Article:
Parenting from afar and the reconfiguration of family across distance

Maria Rosario T. de Guzman, Jill Brown, Carolyn Pope Edwards

Research output: Book/ReportBook

Abstract

The definition of family as a conjugal group consisting of parents and children living in the same household is in the process of a profound reworking, one that includes the constellation of family life that exists around the world. Increased migration and mobility have challenged traditional notions of what constitutes a family, yet much mainstream research relies on past notions of a cohesive unit under one domicile. Many families today are separated across distance and maintain ties in a multitude of ways. And although researchers have increasingly paid attention to this new picture of the family, much of this work has focused on transnational families separated in the context of overseas economic migration. In fact, family separation and long-distance parenting result from a multitude of reasons undertaken in various circumstances. This volume presents work from scholars who collectively show reasons that motivate parenting across distance, how families cope with separation and maintain ties, the impact of separation on family members, and how family is redefined and reconfigured in these various settings. By better understanding how we parent from a distance, this volume synthesizes ideas of kinship, relationships, and bonding and helps readers broaden their own ideas of parenting and family life.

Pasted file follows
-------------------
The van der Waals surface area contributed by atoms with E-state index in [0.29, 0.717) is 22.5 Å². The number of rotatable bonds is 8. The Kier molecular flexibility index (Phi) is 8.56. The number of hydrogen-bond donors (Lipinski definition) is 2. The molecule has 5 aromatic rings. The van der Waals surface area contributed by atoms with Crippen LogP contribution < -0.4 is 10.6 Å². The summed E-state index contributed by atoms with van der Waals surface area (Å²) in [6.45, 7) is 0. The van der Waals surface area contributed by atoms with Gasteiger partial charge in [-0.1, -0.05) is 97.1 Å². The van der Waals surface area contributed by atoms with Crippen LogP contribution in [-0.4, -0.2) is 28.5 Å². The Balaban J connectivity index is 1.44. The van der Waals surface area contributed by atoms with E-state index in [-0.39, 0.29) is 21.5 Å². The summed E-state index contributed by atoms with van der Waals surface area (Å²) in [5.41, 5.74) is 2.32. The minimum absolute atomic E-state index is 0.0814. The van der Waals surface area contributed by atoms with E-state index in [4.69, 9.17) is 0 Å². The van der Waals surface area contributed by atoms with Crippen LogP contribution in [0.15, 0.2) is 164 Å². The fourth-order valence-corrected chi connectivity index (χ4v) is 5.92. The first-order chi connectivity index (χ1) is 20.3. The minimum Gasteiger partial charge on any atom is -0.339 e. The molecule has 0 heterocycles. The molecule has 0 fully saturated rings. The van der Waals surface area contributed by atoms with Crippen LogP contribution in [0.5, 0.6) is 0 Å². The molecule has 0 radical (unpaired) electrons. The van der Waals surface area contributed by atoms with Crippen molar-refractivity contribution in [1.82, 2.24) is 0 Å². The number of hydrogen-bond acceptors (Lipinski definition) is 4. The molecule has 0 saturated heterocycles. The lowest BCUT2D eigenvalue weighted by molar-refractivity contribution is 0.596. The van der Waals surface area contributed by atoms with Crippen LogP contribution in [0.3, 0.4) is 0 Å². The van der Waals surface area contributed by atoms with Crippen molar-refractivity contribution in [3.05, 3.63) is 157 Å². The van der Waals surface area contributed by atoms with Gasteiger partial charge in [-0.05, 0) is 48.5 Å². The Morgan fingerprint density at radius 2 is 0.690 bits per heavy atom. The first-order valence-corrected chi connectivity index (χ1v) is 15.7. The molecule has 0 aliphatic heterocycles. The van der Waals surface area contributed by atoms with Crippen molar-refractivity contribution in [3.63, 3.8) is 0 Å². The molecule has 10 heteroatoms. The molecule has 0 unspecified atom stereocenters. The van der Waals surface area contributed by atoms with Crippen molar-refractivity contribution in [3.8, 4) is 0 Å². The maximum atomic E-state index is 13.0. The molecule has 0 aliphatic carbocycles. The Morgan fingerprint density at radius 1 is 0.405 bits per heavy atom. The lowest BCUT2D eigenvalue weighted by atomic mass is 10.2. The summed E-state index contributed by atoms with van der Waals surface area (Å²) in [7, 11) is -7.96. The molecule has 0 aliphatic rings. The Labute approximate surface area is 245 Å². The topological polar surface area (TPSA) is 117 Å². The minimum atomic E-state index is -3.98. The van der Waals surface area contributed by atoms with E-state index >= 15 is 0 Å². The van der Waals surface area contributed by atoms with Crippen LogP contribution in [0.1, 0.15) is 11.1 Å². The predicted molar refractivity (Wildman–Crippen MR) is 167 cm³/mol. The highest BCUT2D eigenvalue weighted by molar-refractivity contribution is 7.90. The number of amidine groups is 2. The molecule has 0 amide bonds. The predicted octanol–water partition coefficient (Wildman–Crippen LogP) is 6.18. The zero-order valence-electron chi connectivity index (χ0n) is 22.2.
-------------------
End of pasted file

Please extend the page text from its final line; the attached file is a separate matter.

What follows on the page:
Original languageEnglish (US)
PublisherOxford University Press
Number of pages370
ISBN (Electronic)9780190265076
DOIs
StatePublished - Jan 1 2018

Keywords

  • Culture
  • Families
  • Fosterage
  • Long-distance parenting
  • Migration
  • Mobility
  • Orphans
  • Refugees

ASJC Scopus subject areas

  • Psychology(all)

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